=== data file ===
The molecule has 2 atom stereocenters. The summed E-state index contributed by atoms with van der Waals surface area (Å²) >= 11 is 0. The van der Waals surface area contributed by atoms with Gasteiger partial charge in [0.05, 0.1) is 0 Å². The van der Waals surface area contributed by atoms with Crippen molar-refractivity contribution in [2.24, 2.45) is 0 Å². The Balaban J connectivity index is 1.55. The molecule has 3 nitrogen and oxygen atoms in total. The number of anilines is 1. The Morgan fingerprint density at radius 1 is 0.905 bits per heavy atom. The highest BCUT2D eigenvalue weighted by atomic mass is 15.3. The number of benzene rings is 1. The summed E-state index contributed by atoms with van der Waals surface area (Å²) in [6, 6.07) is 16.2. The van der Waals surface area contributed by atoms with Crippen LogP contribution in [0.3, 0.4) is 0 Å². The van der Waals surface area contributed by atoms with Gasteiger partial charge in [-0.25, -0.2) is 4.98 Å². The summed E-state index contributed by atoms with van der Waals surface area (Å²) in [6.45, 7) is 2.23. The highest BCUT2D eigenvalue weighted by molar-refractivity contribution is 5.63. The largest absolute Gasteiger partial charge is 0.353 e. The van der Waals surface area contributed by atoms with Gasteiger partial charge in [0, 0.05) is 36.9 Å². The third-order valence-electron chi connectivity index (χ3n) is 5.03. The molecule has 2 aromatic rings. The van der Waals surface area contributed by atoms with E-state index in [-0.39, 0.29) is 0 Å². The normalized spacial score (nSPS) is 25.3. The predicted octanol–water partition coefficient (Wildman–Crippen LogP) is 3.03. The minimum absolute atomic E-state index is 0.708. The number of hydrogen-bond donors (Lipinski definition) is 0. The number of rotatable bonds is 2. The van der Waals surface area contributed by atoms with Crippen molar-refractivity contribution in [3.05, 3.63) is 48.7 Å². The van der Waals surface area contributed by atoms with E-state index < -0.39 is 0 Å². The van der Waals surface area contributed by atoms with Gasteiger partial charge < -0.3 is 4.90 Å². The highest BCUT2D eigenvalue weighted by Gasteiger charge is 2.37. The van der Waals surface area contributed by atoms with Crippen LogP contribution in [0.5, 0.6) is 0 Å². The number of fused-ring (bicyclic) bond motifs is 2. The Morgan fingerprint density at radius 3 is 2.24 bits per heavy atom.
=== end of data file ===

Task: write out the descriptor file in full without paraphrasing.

The molecule has 2 atom stereocenters. The summed E-state index contributed by atoms with van der Waals surface area (Å²) >= 11 is 0. The van der Waals surface area contributed by atoms with Gasteiger partial charge in [0.05, 0.1) is 0 Å². The van der Waals surface area contributed by atoms with Crippen molar-refractivity contribution in [2.24, 2.45) is 0 Å². The Balaban J connectivity index is 1.55. The molecule has 3 nitrogen and oxygen atoms in total. The number of anilines is 1. The Morgan fingerprint density at radius 1 is 0.905 bits per heavy atom. The highest BCUT2D eigenvalue weighted by atomic mass is 15.3. The number of benzene rings is 1. The summed E-state index contributed by atoms with van der Waals surface area (Å²) in [6, 6.07) is 16.2. The van der Waals surface area contributed by atoms with Crippen LogP contribution in [0.3, 0.4) is 0 Å². The van der Waals surface area contributed by atoms with Gasteiger partial charge in [-0.25, -0.2) is 4.98 Å². The summed E-state index contributed by atoms with van der Waals surface area (Å²) in [6.45, 7) is 2.23. The highest BCUT2D eigenvalue weighted by molar-refractivity contribution is 5.63. The largest absolute Gasteiger partial charge is 0.353 e. The van der Waals surface area contributed by atoms with Gasteiger partial charge in [0, 0.05) is 36.9 Å². The third-order valence-electron chi connectivity index (χ3n) is 5.03. The molecule has 2 aromatic rings. The van der Waals surface area contributed by atoms with E-state index in [-0.39, 0.29) is 0 Å². The normalized spacial score (nSPS) is 25.3. The predicted octanol–water partition coefficient (Wildman–Crippen LogP) is 3.03. The minimum absolute atomic E-state index is 0.708. The number of hydrogen-bond donors (Lipinski definition) is 0. The number of rotatable bonds is 2. The van der Waals surface area contributed by atoms with Crippen molar-refractivity contribution in [3.05, 3.63) is 48.7 Å². The van der Waals surface area contributed by atoms with E-state index < -0.39 is 0 Å². The van der Waals surface area contributed by atoms with Gasteiger partial charge < -0.3 is 4.90 Å². The highest BCUT2D eigenvalue weighted by Gasteiger charge is 2.37. The van der Waals surface area contributed by atoms with Crippen LogP contribution in [0.5, 0.6) is 0 Å². The number of fused-ring (bicyclic) bond motifs is 2. The Morgan fingerprint density at radius 3 is 2.24 bits per heavy atom.